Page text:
I have always loved autumn. It is one of my absolute favorite seasons. In fact, I love it so much, I named my daughter Autumn in honor of this glorious season. Despite my intense love for autumn, the launch of autumn this year has not been pretty. I can truly say it has been devastating and one of the most challenging times I have ever had to go through.
The very first week, I miscarried baby #3. In my blog post announcing the miscarriage, I stating it only took 5 days for the miscarriage to pass. This was false, or rather, it was correct at the time that I wrote the article. It has taken an entire month to completely miscarry. I will go through periods of no bleeding, bleeding, pain, tears, what feels like labor, what feels like menopause, cravings, lack of appetite, and so many other things that I can’t list them all. It has been a nightmare. I have been assured by medical professionals that this is all normal when your miscarry as far along as I did (14 weeks). The nightmarish part has been going to bed thinking that it is all over with and that I can finally begin to move on, to only wake up and find that it is still going on. The constant reminder that I will never be able to hold my baby is too much for me to process most days. And yet, somehow, I’m still going.
Three days after I first began with the miscarriage process, my husband lost his job. We had known, somewhat, that this day would come, but we had been under the assumption that he would have his job until at least February. Losing it in October, plus the added stress of losing our baby, was too much to process in one week. I think both my husband and I just shut down for a little bit that week. We went through the motions of caring for our children, the house, etc., but on the inside, we were chaos.
I immediately set out to try to find as much freelance work as I could to make up for the lost income. Since my husband was the primary income earner, this hit me hard. My earnings had always been our savings/fun money, so I had never focused too much on bringing in large sums of money, or keeping several clients for that matter. Soon, I started working well over 40 hours a week (more like 60), while miscarrying, while trying to maintain some level of sanity. During this time, my husband was having to adjust to being a stay-at-home dad. Needless to say, the house was quite the mess and the kids were pretty grumpy with us during this time.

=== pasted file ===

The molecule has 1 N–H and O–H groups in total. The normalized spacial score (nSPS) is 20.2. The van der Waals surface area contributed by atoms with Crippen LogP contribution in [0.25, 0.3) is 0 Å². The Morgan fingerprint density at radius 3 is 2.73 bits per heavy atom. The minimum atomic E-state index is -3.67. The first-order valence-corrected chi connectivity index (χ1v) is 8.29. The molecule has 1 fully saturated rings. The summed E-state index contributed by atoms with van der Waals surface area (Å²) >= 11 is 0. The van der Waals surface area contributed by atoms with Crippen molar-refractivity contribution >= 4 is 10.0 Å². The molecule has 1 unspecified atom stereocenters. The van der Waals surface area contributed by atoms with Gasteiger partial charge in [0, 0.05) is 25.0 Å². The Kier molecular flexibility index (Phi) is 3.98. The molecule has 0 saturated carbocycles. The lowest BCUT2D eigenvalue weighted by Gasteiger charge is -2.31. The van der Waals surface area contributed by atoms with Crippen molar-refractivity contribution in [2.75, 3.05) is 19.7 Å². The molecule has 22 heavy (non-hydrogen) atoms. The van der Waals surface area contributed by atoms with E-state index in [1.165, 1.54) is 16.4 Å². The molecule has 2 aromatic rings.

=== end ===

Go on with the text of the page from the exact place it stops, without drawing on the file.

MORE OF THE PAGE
To conclude the month, my husband, daughter, and I all managed to get food poisoning. It has been brutal. We’re treating it at home, and so far, it has been going well. Autumn appears to be in the clear and healed, but Eric and I are still pretty weak. Thankfully, our son managed to not get it, but he’s been pretty picky about eating lately, so that could explain how he managed to evade this terrible funk.
Despite all that has happened, I am optimistic about the rest of autumn, and the rest of the year for that matter. I am certainly ready for this horrible month to be over with, but I can also appreciate what I have learned about myself and my family during this trying month.
I have learned that the Newcomb family is one resilient group of hard-headed people who refuses to allow shit (figuratively and literally) to knock them down. I also learned that I am somehow able to survive on little sleep, little food, lots of work, and little pay. I’ve also learned that I have some really cool kids who somehow know the exact moments that I need a hug or a kiss. I’ve also learned that my kids can be real butt heads when my patience is thin. And lastly, I’ve learned that my husband and I can make it through anything.
I despise what my family and I have had to go through to grow to this new level that we have achieved, but I am also accepting of the fact that in order to grow, one must encounter pain and loss. It is a natural cycle in this crazy system we call life, but I know that somehow, all of this will prove to have been what we needed in order to achieve the next step in our lives.